A common question when drafting a commercial contract is whether a “penalty” can be imposed where the other side commits some form of default. For example, failure to adhere to an SLA as part of an IT Service Agreement. The answer to the question often surprises. A penalty clause will not be enforceable at Irish law unless it is a genuine pre-estimate of the loss suffered. Therefore, great care should be exercised to ensure that a contingency clause (eg. provision for what happens should a contingency arise) is not construed as a penalty clause. For example, if Party A fails to deliver X goods to Party B, by 16.00 on 1st January 2021, Party A will be liable to make a payment to Party B for €1,000,000. Where €1,000,000 has no correlation to B’s loss whatsoever and no provision has been made in the contract demonstrating this loss, it’s highly likely that such a clause will be unenforceable at Irish law. This is a significant issue in drafting performance clauses in outsourcing agreements.
The enforceability of penalty clauses was dealt with in the recent linked litigation cases in Irish Court of Appeal case of Flynn v Breccia and Sheehan v Breccia, where the court relied on the traditional test that surcharge interest was not a genuine pre-estimation of loss and consequently the surcharge was a penalty and unenforceable.
The UK Supreme Court in Cavendish Square Holdings v Tala El Makdessi, has taken a broader approach to the issue. It held that a clause will be a penalty clause if it imposes a detriment on the contract breaker out of all proportion to any legitimate interest of the innocent party in the enforcement of the primary obligation under the contract. Although the Irish Court of Appeal did not adopt this broader approach in Flynn the option remains available to the Irish Supreme court to adopt it a later date.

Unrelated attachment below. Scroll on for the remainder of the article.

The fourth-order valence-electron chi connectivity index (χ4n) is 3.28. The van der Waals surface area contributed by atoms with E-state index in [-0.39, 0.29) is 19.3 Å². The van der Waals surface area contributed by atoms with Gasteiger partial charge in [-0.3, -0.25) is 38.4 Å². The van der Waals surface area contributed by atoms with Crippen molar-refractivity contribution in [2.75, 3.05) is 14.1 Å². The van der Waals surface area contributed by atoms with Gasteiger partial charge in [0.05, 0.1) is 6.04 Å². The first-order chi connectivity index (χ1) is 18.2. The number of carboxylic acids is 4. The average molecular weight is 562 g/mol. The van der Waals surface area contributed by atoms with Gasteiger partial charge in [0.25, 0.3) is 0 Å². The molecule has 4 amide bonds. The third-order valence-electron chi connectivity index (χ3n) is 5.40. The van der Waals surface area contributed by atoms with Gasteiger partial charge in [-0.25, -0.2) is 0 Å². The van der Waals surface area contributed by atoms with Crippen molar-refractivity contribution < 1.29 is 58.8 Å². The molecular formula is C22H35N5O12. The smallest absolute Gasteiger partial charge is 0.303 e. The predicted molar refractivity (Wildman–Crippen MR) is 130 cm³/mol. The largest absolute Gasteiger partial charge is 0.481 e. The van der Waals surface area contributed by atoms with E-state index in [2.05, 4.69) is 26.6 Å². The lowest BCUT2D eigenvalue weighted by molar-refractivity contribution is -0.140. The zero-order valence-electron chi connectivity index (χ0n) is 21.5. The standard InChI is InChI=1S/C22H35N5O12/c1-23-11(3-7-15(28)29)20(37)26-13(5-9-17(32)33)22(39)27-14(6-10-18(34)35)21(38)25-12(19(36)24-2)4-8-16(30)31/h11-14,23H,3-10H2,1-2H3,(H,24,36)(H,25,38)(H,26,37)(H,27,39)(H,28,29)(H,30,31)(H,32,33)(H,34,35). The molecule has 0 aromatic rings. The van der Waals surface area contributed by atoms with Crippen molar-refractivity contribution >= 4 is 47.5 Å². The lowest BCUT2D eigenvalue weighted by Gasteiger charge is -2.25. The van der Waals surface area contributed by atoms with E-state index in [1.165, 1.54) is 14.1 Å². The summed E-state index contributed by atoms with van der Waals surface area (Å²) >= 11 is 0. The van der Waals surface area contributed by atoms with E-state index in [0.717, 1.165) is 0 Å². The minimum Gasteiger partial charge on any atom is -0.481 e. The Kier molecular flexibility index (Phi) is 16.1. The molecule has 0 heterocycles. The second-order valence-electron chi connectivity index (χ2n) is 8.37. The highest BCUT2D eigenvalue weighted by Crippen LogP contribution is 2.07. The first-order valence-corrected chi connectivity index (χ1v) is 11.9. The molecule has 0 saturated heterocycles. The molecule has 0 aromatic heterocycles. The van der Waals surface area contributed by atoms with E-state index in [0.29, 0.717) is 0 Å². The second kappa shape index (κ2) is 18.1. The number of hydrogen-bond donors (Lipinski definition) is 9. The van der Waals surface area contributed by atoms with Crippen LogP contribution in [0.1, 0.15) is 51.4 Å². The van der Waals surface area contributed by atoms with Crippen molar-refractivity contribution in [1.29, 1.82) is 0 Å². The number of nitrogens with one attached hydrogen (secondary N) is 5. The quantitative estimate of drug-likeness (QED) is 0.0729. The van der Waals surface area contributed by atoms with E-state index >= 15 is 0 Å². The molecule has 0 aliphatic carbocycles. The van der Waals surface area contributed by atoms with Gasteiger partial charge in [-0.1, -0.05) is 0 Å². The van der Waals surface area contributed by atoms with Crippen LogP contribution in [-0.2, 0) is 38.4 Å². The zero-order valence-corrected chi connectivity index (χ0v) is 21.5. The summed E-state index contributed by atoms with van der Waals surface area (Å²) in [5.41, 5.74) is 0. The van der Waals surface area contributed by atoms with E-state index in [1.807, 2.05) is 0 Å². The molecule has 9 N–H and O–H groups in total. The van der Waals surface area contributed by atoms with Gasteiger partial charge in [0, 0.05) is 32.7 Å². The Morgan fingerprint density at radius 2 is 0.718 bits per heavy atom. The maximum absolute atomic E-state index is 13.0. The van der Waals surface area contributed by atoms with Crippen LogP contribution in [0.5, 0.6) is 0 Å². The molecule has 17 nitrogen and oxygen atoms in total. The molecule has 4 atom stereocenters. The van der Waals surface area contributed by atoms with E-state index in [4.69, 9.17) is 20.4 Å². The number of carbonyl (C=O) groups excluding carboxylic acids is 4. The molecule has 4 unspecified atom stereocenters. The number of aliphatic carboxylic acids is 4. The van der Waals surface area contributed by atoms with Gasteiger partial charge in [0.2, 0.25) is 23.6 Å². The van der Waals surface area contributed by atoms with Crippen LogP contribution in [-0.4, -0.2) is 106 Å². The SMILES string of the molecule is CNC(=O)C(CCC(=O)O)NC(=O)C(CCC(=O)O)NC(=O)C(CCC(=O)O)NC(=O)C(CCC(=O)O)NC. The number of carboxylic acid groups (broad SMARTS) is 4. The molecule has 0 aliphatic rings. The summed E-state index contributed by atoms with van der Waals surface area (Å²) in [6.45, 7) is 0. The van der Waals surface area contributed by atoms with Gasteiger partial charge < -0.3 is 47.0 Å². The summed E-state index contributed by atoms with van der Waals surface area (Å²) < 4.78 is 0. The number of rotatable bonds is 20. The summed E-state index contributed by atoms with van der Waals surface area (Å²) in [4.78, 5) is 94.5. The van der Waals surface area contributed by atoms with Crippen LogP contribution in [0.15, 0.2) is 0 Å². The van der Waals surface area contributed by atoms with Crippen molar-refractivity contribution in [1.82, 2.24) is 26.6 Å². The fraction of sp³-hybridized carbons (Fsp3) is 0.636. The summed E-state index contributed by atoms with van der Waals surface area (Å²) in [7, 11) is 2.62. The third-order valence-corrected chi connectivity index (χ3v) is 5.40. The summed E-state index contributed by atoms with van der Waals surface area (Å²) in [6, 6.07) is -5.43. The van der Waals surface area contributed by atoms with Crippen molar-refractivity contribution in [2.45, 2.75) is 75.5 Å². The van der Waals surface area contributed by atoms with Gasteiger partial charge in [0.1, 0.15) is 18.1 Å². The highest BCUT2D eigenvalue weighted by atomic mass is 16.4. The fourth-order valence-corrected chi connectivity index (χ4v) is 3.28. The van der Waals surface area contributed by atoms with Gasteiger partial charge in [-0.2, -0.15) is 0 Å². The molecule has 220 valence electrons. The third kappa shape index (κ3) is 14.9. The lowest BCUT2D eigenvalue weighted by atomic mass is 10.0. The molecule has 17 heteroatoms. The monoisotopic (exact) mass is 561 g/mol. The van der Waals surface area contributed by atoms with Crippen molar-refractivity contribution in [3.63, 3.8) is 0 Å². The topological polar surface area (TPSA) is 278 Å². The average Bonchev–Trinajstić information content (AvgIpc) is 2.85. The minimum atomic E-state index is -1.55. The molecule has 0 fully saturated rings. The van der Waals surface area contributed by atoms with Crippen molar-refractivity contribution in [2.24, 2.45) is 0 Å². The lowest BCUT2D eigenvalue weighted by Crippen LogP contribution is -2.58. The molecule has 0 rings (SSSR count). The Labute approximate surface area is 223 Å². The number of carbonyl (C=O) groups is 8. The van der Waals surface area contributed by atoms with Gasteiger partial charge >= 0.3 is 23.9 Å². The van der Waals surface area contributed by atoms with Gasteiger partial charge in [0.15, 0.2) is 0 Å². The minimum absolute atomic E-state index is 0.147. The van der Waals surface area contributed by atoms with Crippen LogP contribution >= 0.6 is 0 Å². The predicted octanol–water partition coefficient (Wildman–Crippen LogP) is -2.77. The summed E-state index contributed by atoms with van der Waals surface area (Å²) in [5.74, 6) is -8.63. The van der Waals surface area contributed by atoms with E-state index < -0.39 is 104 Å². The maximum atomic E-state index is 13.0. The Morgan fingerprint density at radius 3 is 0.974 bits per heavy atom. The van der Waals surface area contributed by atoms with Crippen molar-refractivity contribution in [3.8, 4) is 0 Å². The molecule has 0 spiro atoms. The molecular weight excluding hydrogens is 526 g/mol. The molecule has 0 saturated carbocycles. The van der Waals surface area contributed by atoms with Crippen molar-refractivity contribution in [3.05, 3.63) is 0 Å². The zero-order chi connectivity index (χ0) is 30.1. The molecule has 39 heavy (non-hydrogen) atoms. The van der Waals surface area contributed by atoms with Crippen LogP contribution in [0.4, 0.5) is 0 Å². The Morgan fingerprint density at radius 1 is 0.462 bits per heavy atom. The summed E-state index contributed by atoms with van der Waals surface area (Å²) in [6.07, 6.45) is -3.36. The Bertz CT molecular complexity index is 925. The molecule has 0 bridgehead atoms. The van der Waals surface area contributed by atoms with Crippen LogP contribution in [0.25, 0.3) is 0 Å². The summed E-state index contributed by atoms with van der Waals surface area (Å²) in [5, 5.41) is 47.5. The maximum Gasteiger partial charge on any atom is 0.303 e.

Parties wishing to include such provisions in their commercial contracts should carefully consider and provide workings within the commercial contract demonstrating what their loss would in fact be should the contingency happen. Having language contained in the contract to the effect that the parties agree that the negotiated clause is in fact a genuine pre-estimation of loss, is not a penalty clause and that the defaulting party agrees to abide by its terms on default will go some way towards bringing the clause outside the definition of being a considered a penalty clause.
If you would like to learn more about any of the issues raised in this article, please contact email@example.com
The content of this article is provided for information purposes only and does not constitute legal or other advice.